Line Vac Allows for Easy Transfer of Water Treatment Resin

Have you ever wondered how companies who require large volumes of very clean water (cleaner than what you get from the tap) get it? They use special filtering systems. Some of which are referred to as ion exchange filtering systems. There are others referred to as reverse osmosis filtering systems as well. Those of you who have whole house filtering systems that you maintain might know what I’m talking about.

These filtering systems rely on a special resin through which the water is passed in order to remove the impurities. Over time, the resin’s ability to lock onto the impurities declines and so it must be changed. For industrial applications, the vessels in which the filtering resin is housed are rather large and not very accessible. This makes changing the resin a real challenge.

In comes the Line Vac, an in-line compressed air conveying product. The Model 6063 Line Vac in 1-1/2″ hose size can be used to suck the resin out of the filtering vessel in about 1/2 the time it took to do it using more manual/conventional methods. And again, when it comes time to re-fill the vessel, simply reverse the Line Vac around to suck the material out of the super sacks and blow it up into the filtering vessel.



Are you responsible for similar filtering media changeouts?  Perhaps you should look into a Line Vac as well.

Neal Raker
Application Engineer

Line Vac Moves Powder Up To Hopper

Those of you already familiar with our products know that using a Line Vac to move a powder is typically not an ideal application, as there is great potential for a dust cloud on the outlet due to the high velocity with which the Line Vac moves material.  However, a customer who called me last week has already adapted his system to deal with this problem, and was looking for an even faster way to accomplish his task.

The customer is a manufacturer of animal grooming products such as clippers, etc.  They make many of the component parts via plastic injection molding.  Thus, they needed a way to move the bulk molding compound powder up to the hopper.  They were currently using our model 6083 1.5″ Line Vac to do the job.  This was an improvement over their previous, manual process.  However, they were looking for even faster material transport.

Thus, I recommended our model 150150 1.5″ Heavy Duty Line Vac.  Installation of this unit will require virtually no modification of their current system, since it is the same size unit.  However, the Heavy Duty Line Vac has significantly higher material conveying capacity.  Thus, they will be able to further increase their material flow rate, and thus production throughput. 

Emily Mortimer
Application Engineer

6 Steps to Compressed Air Optimization

Improve the efficiency of your compressed air system with these 6 simple steps.

1. Measure the air consumption to find sources that use a lot of compressed air.

2. Find and fix the leaks in your compressed air system.

3. Upgrade your blow off, cooling and drying operations using engineered compressed air products.

4. Turn off the compressed air when it is not in use.

5. Use intermediate storage of compressed air near the point of use.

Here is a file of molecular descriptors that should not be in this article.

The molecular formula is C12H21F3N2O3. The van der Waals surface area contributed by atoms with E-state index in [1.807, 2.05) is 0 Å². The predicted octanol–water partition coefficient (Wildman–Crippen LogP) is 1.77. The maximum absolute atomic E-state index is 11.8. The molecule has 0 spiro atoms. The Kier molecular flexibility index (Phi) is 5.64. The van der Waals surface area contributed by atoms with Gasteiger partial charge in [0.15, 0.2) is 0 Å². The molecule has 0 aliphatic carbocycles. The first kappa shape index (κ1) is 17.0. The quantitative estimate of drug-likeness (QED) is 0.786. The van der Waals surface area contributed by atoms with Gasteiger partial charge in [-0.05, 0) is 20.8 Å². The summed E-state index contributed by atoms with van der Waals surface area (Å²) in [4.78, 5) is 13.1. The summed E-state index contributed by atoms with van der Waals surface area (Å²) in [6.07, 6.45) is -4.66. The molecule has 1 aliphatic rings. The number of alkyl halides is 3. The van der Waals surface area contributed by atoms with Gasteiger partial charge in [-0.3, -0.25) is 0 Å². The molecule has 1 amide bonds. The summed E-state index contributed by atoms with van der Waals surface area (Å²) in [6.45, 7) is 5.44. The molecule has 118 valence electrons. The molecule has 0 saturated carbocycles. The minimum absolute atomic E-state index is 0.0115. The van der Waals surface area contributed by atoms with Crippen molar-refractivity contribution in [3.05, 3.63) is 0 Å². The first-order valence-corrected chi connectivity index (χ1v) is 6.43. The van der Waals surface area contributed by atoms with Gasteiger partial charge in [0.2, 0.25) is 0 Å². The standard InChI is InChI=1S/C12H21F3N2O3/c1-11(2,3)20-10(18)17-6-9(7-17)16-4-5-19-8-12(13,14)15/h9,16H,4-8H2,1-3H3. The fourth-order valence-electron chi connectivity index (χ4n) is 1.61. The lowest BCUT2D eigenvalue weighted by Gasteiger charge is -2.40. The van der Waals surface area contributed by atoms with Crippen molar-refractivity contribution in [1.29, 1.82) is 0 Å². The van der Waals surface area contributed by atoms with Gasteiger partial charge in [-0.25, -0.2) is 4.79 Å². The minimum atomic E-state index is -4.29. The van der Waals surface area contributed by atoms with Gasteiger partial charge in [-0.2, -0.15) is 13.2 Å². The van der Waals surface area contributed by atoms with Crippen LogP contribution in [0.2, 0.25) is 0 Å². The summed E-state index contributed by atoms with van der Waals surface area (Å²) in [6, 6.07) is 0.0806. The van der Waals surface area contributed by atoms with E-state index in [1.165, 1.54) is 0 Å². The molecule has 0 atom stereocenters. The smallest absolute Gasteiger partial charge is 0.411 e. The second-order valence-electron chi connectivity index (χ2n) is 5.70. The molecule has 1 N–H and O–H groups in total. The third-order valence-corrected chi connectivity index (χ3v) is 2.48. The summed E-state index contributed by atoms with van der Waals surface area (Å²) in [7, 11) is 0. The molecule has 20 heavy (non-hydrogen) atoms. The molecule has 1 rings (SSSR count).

6. Control the air pressure at the point of use to minimize air consumption.

For more information on these steps and products to help implement them, click here.

Kirk Edwards
Application Engineer

Sneaky Blogs

My blog entry sneaks up on me every week. Immediately after I write this one, I will begin thinking about the next one. How to formulate it, what to write about, if it should be a straight forward application or should it be a round-about meandering long-winded post (the latter is clearly my choice for this week). But then additional things arise at work and I rarely have a blog ready before it is due.

It is similar to someone at your plant seeing the utility bill, thinking of some ways to cut costs (perhaps by reducing your compressed air consumption), and maintaining all the good intentions to cut costs until another task runs across the desk which needs dealt with. Then another task, and another fire to put out…Then the next utility bill sneaks up again and the good intentions cycle rolls along.

But there are the weeks where my blog is done before it is due, those good intentions had been put into action and the deadline goes by without a notice (and usually without a reminder to start thinking about the next blog) and my time is well spent with other tasks rather than crunching a blog entry. Putting good intentions into action is probably they only true way to prove you had them to begin with. Without action, intent remains worthless.

So back to the plant utility bill, and a good idea or two for minimizing the expense. Put those ideas into action. Outfit the open blow-offs with engineered air nozzles, ask your utility provider if they have an incentive program for reducing compressed air costs. Retrofit your existing blow off applications with simple controls to turn them off when not needed rather than running them continuously. Measure your air consumption, identify and fix your leaks.

Those intentions can be put into action little by little and the results can be real and measurable each month. EXAIR can help you with questions you may have about these processes and solutions. Give us call and prove those intentions.  

Kirk Edwards
Application Engineer


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